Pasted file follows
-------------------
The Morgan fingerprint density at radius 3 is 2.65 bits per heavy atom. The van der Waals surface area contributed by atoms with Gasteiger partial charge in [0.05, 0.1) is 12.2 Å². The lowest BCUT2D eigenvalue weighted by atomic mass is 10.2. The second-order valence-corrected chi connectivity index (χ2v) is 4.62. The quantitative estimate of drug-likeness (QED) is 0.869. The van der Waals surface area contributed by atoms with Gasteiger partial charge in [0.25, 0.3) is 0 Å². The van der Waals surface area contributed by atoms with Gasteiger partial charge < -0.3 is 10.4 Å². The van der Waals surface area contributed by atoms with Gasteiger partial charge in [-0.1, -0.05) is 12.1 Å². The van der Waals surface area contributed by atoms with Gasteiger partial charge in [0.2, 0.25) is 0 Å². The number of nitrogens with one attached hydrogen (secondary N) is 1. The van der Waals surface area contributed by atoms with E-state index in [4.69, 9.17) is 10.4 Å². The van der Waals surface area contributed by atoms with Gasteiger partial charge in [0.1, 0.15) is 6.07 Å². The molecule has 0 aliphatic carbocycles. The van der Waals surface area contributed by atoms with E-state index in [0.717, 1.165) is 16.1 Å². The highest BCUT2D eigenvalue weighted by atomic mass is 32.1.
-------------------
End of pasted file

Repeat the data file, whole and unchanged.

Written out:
The Morgan fingerprint density at radius 3 is 2.65 bits per heavy atom. The van der Waals surface area contributed by atoms with Gasteiger partial charge in [0.05, 0.1) is 12.2 Å². The lowest BCUT2D eigenvalue weighted by atomic mass is 10.2. The second-order valence-corrected chi connectivity index (χ2v) is 4.62. The quantitative estimate of drug-likeness (QED) is 0.869. The van der Waals surface area contributed by atoms with Gasteiger partial charge in [0.25, 0.3) is 0 Å². The van der Waals surface area contributed by atoms with Gasteiger partial charge < -0.3 is 10.4 Å². The van der Waals surface area contributed by atoms with Gasteiger partial charge in [-0.1, -0.05) is 12.1 Å². The van der Waals surface area contributed by atoms with Gasteiger partial charge in [0.2, 0.25) is 0 Å². The number of nitrogens with one attached hydrogen (secondary N) is 1. The van der Waals surface area contributed by atoms with E-state index in [4.69, 9.17) is 10.4 Å². The van der Waals surface area contributed by atoms with Gasteiger partial charge in [0.1, 0.15) is 6.07 Å². The molecule has 0 aliphatic carbocycles. The van der Waals surface area contributed by atoms with E-state index in [0.717, 1.165) is 16.1 Å². The highest BCUT2D eigenvalue weighted by atomic mass is 32.1.